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I am a little  disturbed to hear that a person on a plane was found to have Ebola, was very ill on the plane and died shortly afterwards. Seems that the outbreak is taking a nasty turn for the
worst.http://www.news.com.au/world/us-doctor-kent-brantly-contracts-ebola-as-sick-government-official-carries-the-deadly-virus-to-nigeria/story-fndir2ev-1227003339461

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This thing has scared me ever since watching the Robin Cook movie about Ebola about 20 years ago when I was in college.  I hope they can figure out something to get it under control.

 

If you want to be scared, try reading The Demon in the Freezer about smallpox.

 

Melissa, Ebola scares me, too. Ugh.

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I am very concerned about the spread by plane of this virus. I wonder if we shouldn't close our borders forvtravel to and from these areas except for aid workers and then require a negative test before coming home. With the ease of travel within our birders, it would spread rapidly.

 

Sigh, I feel so bad for the victims.

Well it wouldn't have to be like that entirely.

 

In olden days of ships, the ships were quarantined.

 

For flying, there could be a mandatory quarantine of 3-5 days before people could board the plane. Yes it would be a pita, but it would certainly be better than no flights at all.

 

Of course, the question is how to ensure fair and quality quarantine.

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I spent a bit of time in Liberia as a child, my father is a doctor and worked in the hospital at ELWA.  We do not know the two medical workers involved but we know *of* them and have friends in common.

 

Please pray if you are inclined, for both Americans who have now contracted Ebola.  Nancy Writebol and Kent Brantly.

 

Thank you.

 

http://abcnews.go.com/Health/american-contracts-ebola-liberia/story?id=24733440

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My oldest is reading The Hot Zone right now. We've been following the outbreak. Scary how this one is spreading.

I read this book when it came out. I was a teen and was fascinated by Marburg and Ebola. I entertained the idea of becoming a virologist for a few years.

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I read this book when it came out. I was a teen and was fascinated by Marburg and Ebola. I entertained the idea of becoming a virologist for a few years.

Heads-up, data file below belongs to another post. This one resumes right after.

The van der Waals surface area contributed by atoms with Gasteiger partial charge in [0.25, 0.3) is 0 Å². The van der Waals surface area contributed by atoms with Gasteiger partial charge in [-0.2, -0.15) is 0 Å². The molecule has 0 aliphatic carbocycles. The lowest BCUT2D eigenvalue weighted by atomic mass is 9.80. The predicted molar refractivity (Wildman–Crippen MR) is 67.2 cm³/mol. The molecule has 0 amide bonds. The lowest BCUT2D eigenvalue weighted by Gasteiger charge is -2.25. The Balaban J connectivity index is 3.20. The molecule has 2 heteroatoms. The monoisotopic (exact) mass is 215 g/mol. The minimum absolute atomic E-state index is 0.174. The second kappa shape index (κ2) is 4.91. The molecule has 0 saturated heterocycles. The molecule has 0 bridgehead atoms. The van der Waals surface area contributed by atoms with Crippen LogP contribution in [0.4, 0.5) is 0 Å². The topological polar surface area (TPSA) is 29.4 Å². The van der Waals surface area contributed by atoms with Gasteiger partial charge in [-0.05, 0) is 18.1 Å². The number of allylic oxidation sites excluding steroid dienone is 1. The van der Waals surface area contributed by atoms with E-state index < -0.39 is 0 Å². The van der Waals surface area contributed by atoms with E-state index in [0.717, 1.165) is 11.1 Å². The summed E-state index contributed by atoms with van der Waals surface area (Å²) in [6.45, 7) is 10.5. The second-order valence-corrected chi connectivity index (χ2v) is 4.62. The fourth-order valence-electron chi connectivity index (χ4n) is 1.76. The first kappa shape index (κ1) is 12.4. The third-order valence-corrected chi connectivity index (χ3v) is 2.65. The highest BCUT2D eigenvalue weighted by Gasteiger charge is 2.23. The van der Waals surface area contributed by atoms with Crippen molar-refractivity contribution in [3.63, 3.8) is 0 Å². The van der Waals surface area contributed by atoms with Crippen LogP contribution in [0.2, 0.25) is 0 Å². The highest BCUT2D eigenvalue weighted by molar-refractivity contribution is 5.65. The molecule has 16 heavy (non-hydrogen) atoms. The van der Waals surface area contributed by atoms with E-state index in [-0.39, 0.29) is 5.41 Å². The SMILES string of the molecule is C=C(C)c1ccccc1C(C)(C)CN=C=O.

I admire people who can read all about these horrifying viruses and want to actually work with them to combat them. I couldn't do that!

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A dear friend I grew up with in Africa is an epidemiologist.  He now works closely with the CDC.

 

 

I read this book when it came out. I was a teen and was fascinated by Marburg and Ebola. I entertained the idea of becoming a virologist for a few years.

 

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I spent a bit of time in Liberia as a child, my father is a doctor and worked in the hospital at ELWA.  We do not know the two medical workers involved but we know *of* them and have friends in common.

 

Please pray if you are inclined, for both Americans who have now contracted Ebola.  Nancy Writebol and Kent Brantly.

 

Thank you.

 

http://abcnews.go.com/Health/american-contracts-ebola-liberia/story?id=24733440

These are friends of my friends...

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I am very concerned about the spread by plane of this virus. I wonder if we shouldn't close our borders forvtravel to and from these areas except for aid workers and then require a negative test before coming home. With the ease of travel within our birders, it would spread rapidly.

 

Sigh, I feel so bad for the victims.

 

I traveled to Taiwan on the first flight after the SARS outbreak.  They had these nifty temperature scanners.  As you got off the plane they used ropes to get you in a single line and the machine that sort of looked like a radar gun took your temp.  They said if it was high, you went to another room and I assume they took a more accurate temp and interview etc.  The cool thing was, we didn't have to slow down.  I won't mind if those were added to preboarding for flights coming into the U.S. 

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For flying, there could be a mandatory quarantine of 3-5 days before people could board the plane. Yes it would be a pita, but it would certainly be better than no flights at all.